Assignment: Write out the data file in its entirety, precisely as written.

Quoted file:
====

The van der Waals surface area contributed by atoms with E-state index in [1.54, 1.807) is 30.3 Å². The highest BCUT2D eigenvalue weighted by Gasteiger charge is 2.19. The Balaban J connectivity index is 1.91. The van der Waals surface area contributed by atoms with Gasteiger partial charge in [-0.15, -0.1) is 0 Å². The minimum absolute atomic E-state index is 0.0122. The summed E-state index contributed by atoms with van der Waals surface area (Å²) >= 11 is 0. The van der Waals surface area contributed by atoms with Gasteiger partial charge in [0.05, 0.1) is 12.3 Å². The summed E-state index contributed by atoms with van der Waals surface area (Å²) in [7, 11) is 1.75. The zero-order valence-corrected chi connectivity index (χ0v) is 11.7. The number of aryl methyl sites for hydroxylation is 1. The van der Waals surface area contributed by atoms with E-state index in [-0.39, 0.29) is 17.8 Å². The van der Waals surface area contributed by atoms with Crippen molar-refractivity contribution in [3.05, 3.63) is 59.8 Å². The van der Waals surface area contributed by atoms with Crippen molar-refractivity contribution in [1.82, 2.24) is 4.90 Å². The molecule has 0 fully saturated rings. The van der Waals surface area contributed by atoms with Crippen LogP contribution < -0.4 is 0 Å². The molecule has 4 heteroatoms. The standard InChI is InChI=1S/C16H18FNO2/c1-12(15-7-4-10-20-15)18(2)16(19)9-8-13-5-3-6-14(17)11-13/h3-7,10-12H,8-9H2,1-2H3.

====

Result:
The van der Waals surface area contributed by atoms with E-state index in [1.54, 1.807) is 30.3 Å². The highest BCUT2D eigenvalue weighted by Gasteiger charge is 2.19. The Balaban J connectivity index is 1.91. The van der Waals surface area contributed by atoms with Gasteiger partial charge in [-0.15, -0.1) is 0 Å². The minimum absolute atomic E-state index is 0.0122. The summed E-state index contributed by atoms with van der Waals surface area (Å²) >= 11 is 0. The van der Waals surface area contributed by atoms with Gasteiger partial charge in [0.05, 0.1) is 12.3 Å². The summed E-state index contributed by atoms with van der Waals surface area (Å²) in [7, 11) is 1.75. The zero-order valence-corrected chi connectivity index (χ0v) is 11.7. The number of aryl methyl sites for hydroxylation is 1. The van der Waals surface area contributed by atoms with E-state index in [-0.39, 0.29) is 17.8 Å². The van der Waals surface area contributed by atoms with Crippen molar-refractivity contribution in [3.05, 3.63) is 59.8 Å². The van der Waals surface area contributed by atoms with Crippen molar-refractivity contribution in [1.82, 2.24) is 4.90 Å². The molecule has 0 fully saturated rings. The van der Waals surface area contributed by atoms with Crippen LogP contribution < -0.4 is 0 Å². The molecule has 4 heteroatoms. The standard InChI is InChI=1S/C16H18FNO2/c1-12(15-7-4-10-20-15)18(2)16(19)9-8-13-5-3-6-14(17)11-13/h3-7,10-12H,8-9H2,1-2H3.